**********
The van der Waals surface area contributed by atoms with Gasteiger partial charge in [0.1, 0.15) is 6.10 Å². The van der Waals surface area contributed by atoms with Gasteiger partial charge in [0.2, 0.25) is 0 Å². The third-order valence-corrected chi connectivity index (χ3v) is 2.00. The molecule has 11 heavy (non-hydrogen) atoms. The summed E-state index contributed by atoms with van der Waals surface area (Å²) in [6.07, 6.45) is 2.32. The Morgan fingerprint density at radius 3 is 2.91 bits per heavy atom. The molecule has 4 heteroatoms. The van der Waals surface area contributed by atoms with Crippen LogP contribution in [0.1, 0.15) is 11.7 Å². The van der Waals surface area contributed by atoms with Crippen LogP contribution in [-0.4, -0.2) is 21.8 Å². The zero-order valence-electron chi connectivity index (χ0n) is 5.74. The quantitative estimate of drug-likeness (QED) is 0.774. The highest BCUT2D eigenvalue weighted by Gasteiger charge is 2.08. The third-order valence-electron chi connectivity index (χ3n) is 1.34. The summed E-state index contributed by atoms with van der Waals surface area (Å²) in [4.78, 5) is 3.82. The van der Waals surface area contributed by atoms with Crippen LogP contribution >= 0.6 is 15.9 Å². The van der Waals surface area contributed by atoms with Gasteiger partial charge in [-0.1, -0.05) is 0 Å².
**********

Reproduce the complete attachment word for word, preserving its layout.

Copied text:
The van der Waals surface area contributed by atoms with Gasteiger partial charge in [0.1, 0.15) is 6.10 Å². The van der Waals surface area contributed by atoms with Gasteiger partial charge in [0.2, 0.25) is 0 Å². The third-order valence-corrected chi connectivity index (χ3v) is 2.00. The molecule has 11 heavy (non-hydrogen) atoms. The summed E-state index contributed by atoms with van der Waals surface area (Å²) in [6.07, 6.45) is 2.32. The Morgan fingerprint density at radius 3 is 2.91 bits per heavy atom. The molecule has 4 heteroatoms. The van der Waals surface area contributed by atoms with Crippen LogP contribution in [0.1, 0.15) is 11.7 Å². The van der Waals surface area contributed by atoms with Crippen LogP contribution in [-0.4, -0.2) is 21.8 Å². The zero-order valence-electron chi connectivity index (χ0n) is 5.74. The quantitative estimate of drug-likeness (QED) is 0.774. The highest BCUT2D eigenvalue weighted by Gasteiger charge is 2.08. The third-order valence-electron chi connectivity index (χ3n) is 1.34. The summed E-state index contributed by atoms with van der Waals surface area (Å²) in [4.78, 5) is 3.82. The van der Waals surface area contributed by atoms with Crippen LogP contribution >= 0.6 is 15.9 Å². The van der Waals surface area contributed by atoms with Gasteiger partial charge in [-0.1, -0.05) is 0 Å².